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Aeromedical Evacuation (AE) usually refers to specialized medical transportation units in the US Air Force. Within the US Air Force, AE is coordinated by Air Mobility Command located at Scott Air Force Base, Illinois. There are four active-duty AE squadrons in the USAF, but the 375th Aeromedical Evacuation Squadron, Scott AFB, and the 43d Aeromedical Evacuation Squadron, Pope AFB, North Carolina, are the only two located within the continental United States. All AE units are primarily manned by personnel from the Air Force Medical Service, but are usually aligned under an Operations Group instead of a Medical Group. Aeromedical evacuation usually involves medical transportation of active-duty military members, but in the past, AE also included a significant amount of transportation of military dependents requiring specialized care. Until recently, the Air Force had a number of specialized C-9 Nightingale aircraft dedicated to aeromedical evacuation. These aircraft have now been retired from service.

Currently, aeromedical evacuation is used to transport injured from Operation Iraqi Freedom, and Operation Enduring Freedom, as well as to respond to humanitarian missions such as Hurricane Katrina. Units such as the 43d Aeromedical Evacuation Squadron, located at Pope AFB, North Carolina provide tactical aeromedical evacuation for U.S. troops and regional Unified Commands using C-130 Hercules, C-17 Globemaster III, and other opportune aircraft.

HistoryEdit

The story begins in 1947, the year of the birth of the Air Force. World War II was still fresh in the minds of the American people. There was fierce pressure from the voters to cut government spending and recover the peace dividend after winning World War II.

At about 0100 on a cold February morning, Maj. George Donley left Oklahoma City traveling to Hill Field, Utah on business. The C-54 he was traveling on was cold and unheated. Here is the narrative of the events in Maj. Donley's own words:

“It was strictly the air flow from the air vents coming in from force feed, not pressurized. It was dimly lit. It was a cargo freighter with a big engine box tied down in the middle ... I was cold, tired and I happened to look over and see three ambulatory patients...

“I was a little tired at 2 o’clock in the morning and I wouldn’t have been there but for the importance of the job. I would have taken another airplane. But I guess it was the good Lord’s graces that I did, because I happened to look over and there was the three of these injured fellows huddled in a blanket wrapped around them and once in a while the blanket would fall away. I saw that this one boy had a leg in a cast.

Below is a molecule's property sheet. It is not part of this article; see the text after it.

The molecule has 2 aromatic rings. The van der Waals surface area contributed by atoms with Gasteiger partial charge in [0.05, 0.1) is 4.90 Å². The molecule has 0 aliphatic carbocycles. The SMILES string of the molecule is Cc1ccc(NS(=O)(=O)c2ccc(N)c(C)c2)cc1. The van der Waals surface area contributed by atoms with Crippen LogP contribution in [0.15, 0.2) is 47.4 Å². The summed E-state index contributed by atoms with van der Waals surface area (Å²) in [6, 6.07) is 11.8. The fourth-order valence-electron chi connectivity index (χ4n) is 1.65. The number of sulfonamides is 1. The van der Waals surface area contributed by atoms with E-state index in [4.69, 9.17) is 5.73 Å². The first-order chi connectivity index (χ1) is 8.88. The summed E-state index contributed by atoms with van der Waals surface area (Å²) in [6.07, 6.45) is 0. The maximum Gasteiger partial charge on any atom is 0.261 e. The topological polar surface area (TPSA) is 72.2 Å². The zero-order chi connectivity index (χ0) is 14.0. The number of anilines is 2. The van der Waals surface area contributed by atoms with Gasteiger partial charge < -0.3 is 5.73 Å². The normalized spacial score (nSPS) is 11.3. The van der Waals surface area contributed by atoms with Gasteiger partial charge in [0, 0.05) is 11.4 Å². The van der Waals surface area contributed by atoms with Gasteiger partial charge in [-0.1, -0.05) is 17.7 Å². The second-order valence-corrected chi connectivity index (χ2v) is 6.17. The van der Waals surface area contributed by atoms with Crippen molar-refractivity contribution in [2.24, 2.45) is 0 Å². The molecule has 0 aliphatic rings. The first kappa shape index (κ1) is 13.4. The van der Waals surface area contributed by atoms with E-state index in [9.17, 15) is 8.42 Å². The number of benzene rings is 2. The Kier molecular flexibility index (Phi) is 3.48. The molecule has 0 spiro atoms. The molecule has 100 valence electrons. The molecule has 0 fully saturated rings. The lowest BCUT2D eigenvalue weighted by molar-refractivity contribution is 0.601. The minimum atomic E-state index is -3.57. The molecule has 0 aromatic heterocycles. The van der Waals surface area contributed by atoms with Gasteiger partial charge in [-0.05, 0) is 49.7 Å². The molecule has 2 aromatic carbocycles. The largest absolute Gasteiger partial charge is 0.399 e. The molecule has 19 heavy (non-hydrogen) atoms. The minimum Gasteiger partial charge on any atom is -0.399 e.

I got up and I walked over and I said, “You three fellows warm enough?” I was going to look around to see if I could pick up anything, even a tarp to throw over them. It was cold.

They said, “No, we’re alright. We’re doing alright.” They stayed huddled together. That was what you called togetherness!

I said, “You got a cast on your leg.”

They said, “Yeah, we’re three ambulatory patients on our way to California.”

I said, “Didn’t the operations officer tell you this was an unheated airplane?”

They said, “No, they just told us to board.”

And I thought to myself, “This is inhuman.” I thought about all the VIP aircraft I was responsible for, all dolled up, and here the three ambulatory patients traveling like cattle in an open car. I thought, this is something, but this is out of my line. I’m in engineering and development. But then I guess at that hour in the morning the humanitarian point came out to me. I thought something had to be done about this and that when I get back, I’m going to start doing some homework and see if we can’t initiate a program to have air evacuation aircraft like we have VIP ships.”

He returned home and forgot his plans until the image of those patients came into his mind again. He began making some sketches but became frustrated by his lack of medical knowledge. He went to visit General Wilford Hall to request help. Gen. Hall listened to Maj. Donley’s plan and assigned a surgeon named Col. Maurice (Johnny) Johnson to assist.

Maj. Donley continues, “I did all this on my own, besides my regular job, which was still taking my time. I worked around the clock sometimes between flights and everything. But I was all for it, and I loved it. I went back to Wright Patt and got out the draft board and started drawing sketches. Johnny and I swapped a lot of ideas. I worked with crews in the hangars on the fabrication of tie-down equipment, different types of frames for litters, and quick installation in case of belly landing. All these little minute things went into it. We tried to figure all the things that could happen in an emergency.”

He was given a plane to modify, a C-47. He began the modifications with his crew and things were going well until he was called in by Colonel Boyd, the colonel in charge of maintenance. He knew what was going to come.